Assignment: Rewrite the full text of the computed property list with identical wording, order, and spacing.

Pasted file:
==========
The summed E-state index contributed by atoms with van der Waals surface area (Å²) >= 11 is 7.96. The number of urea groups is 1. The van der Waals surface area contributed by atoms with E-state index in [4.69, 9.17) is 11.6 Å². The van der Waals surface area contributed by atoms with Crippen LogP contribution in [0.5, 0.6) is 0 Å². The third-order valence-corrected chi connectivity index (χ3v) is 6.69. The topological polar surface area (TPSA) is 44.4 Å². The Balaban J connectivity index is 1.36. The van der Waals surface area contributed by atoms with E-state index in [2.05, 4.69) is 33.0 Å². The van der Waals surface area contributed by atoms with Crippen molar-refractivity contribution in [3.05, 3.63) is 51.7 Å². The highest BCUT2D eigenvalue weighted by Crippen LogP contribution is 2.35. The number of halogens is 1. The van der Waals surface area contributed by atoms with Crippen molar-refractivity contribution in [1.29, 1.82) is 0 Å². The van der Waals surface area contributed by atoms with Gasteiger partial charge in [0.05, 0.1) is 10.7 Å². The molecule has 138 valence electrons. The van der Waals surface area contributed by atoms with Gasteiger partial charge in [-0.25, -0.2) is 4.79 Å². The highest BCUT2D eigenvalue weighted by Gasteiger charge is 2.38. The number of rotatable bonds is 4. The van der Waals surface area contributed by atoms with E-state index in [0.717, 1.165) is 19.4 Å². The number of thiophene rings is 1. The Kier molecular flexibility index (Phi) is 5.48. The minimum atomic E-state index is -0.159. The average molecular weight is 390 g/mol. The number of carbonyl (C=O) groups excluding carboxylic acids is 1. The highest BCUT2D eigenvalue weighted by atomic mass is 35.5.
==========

The summed E-state index contributed by atoms with van der Waals surface area (Å²) >= 11 is 7.96. The number of urea groups is 1. The van der Waals surface area contributed by atoms with E-state index in [4.69, 9.17) is 11.6 Å². The van der Waals surface area contributed by atoms with Crippen LogP contribution in [0.5, 0.6) is 0 Å². The third-order valence-corrected chi connectivity index (χ3v) is 6.69. The topological polar surface area (TPSA) is 44.4 Å². The Balaban J connectivity index is 1.36. The van der Waals surface area contributed by atoms with E-state index in [2.05, 4.69) is 33.0 Å². The van der Waals surface area contributed by atoms with Crippen molar-refractivity contribution in [3.05, 3.63) is 51.7 Å². The highest BCUT2D eigenvalue weighted by Crippen LogP contribution is 2.35. The number of halogens is 1. The van der Waals surface area contributed by atoms with Crippen molar-refractivity contribution in [1.29, 1.82) is 0 Å². The van der Waals surface area contributed by atoms with Gasteiger partial charge in [0.05, 0.1) is 10.7 Å². The molecule has 138 valence electrons. The van der Waals surface area contributed by atoms with Gasteiger partial charge in [-0.25, -0.2) is 4.79 Å². The highest BCUT2D eigenvalue weighted by Gasteiger charge is 2.38. The number of rotatable bonds is 4. The van der Waals surface area contributed by atoms with E-state index in [0.717, 1.165) is 19.4 Å². The number of thiophene rings is 1. The Kier molecular flexibility index (Phi) is 5.48. The minimum atomic E-state index is -0.159. The average molecular weight is 390 g/mol. The number of carbonyl (C=O) groups excluding carboxylic acids is 1. The highest BCUT2D eigenvalue weighted by atomic mass is 35.5.